Lifeline for Young Carers may be cut

PUBLISHED: 08:48 13 June 2006 | UPDATED: 11:00 22 October 2010


A lifeline providing help and support to hundreds of Norfolk children who miss out on their childhoods to care for sick relatives is under threat, it was warned last night.

A lifeline providing help and support to hundreds of Norfolk children who miss out on their childhoods to care for sick relatives is under threat, it was warned last night.

The Young Carers' Project, run by the Norwich and District Carers' Forum, is financed by the government-run Children's Fund, but it will stop next March and there is no alternative funding available to keep it running.

The charity provides young carers - some as young as five - with weekly support as they struggle to keep the family together as their parents battle disability, illness and mental issues, while also trying to keep up their education.

News of the funding crisis coincides with the launch of National Carers' Week, which this year highlights the health risks placed upon carers as they deal with the pressure of caring for somebody around the clock.

A number of events is being held across the region, highlighting the plight of carers, both young and old.

The EDP is a long-time supporter of young carers and our We Care Appeal has raised almost £750,000 since it was launched six years ago.

More than 2,000 children aged between five and 13 are believed to be caring for relatives in the county - with many more "hidden" because families refuse to seek help and reveal their home lives.

David Todd, executive officer of the Carers' Forum, said the young carers were unaware their lifeline was under threat.

"Some of these children live very isolated lives. We all feel responsible. The children will be cut adrift to cope alone when the money runs out."

The Young Carers' Schools Project has run since 2002 and the Children's Fund money was due to stop in 2008, but cuts in the past three years means money has effectively already run out.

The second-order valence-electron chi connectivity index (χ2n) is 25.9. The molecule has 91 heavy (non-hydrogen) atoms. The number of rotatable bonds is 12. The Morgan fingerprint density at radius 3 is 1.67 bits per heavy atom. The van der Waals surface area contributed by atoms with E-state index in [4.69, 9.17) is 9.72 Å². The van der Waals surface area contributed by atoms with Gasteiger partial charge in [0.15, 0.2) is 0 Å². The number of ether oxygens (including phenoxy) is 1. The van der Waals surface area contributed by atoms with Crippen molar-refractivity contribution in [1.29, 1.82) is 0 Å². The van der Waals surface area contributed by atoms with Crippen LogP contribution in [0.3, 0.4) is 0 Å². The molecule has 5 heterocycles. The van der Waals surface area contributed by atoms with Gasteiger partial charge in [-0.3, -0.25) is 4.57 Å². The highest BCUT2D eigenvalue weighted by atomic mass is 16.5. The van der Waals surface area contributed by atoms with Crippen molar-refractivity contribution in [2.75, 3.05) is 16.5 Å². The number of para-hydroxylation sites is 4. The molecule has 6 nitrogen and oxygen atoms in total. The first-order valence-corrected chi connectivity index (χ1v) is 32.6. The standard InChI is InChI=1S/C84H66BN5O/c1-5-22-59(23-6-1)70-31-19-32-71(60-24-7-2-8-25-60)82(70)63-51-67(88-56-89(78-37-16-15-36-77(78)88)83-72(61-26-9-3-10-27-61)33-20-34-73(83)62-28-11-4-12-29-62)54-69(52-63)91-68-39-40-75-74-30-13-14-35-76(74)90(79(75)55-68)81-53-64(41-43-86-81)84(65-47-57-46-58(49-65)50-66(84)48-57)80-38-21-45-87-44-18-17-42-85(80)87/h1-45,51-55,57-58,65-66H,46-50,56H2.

Mr Todd added: "The only reason the project is continuing is because our trustees have underwritten it from our own resources and fundraising."

Frances Kemp, assistant director for children's services at Norfolk County Council, said there was concern about what would happen after the funding ended next March with the Young Carers' Project.

"I will be working with the Children's Fund over the next six months to work out transitional funding arrangements."

The start of National Carers' Week also coincides with a major change to another of Norfolk's key support service.

Crossroads is about to celebrate its 10th birthday and handles around 6,000 calls a year from carers.

However, following a major review of its service, it is set to switch from a 24-hour to a 12-hour a day service after it was found that only 15pc of calls were being made between 6pm and 6am, and only 10pc on a weekend, leaving support workers extremely stretched during the peak daytime period. It is hoped that by refocusing resources, the charity can be more effective.

Carers' Week will be launched in Norwich today at St Andrew's Hall, with a special Carers' Fair bringing together more than 80 organisations offering advice and support, between 10am and 4pm. There will also be an exhibition in the foyer of County Hall for staff and visitors.

On Thursday, a number of charities from across Suffolk will hold a special event for carers in a marquee on Lowestoft High Street.

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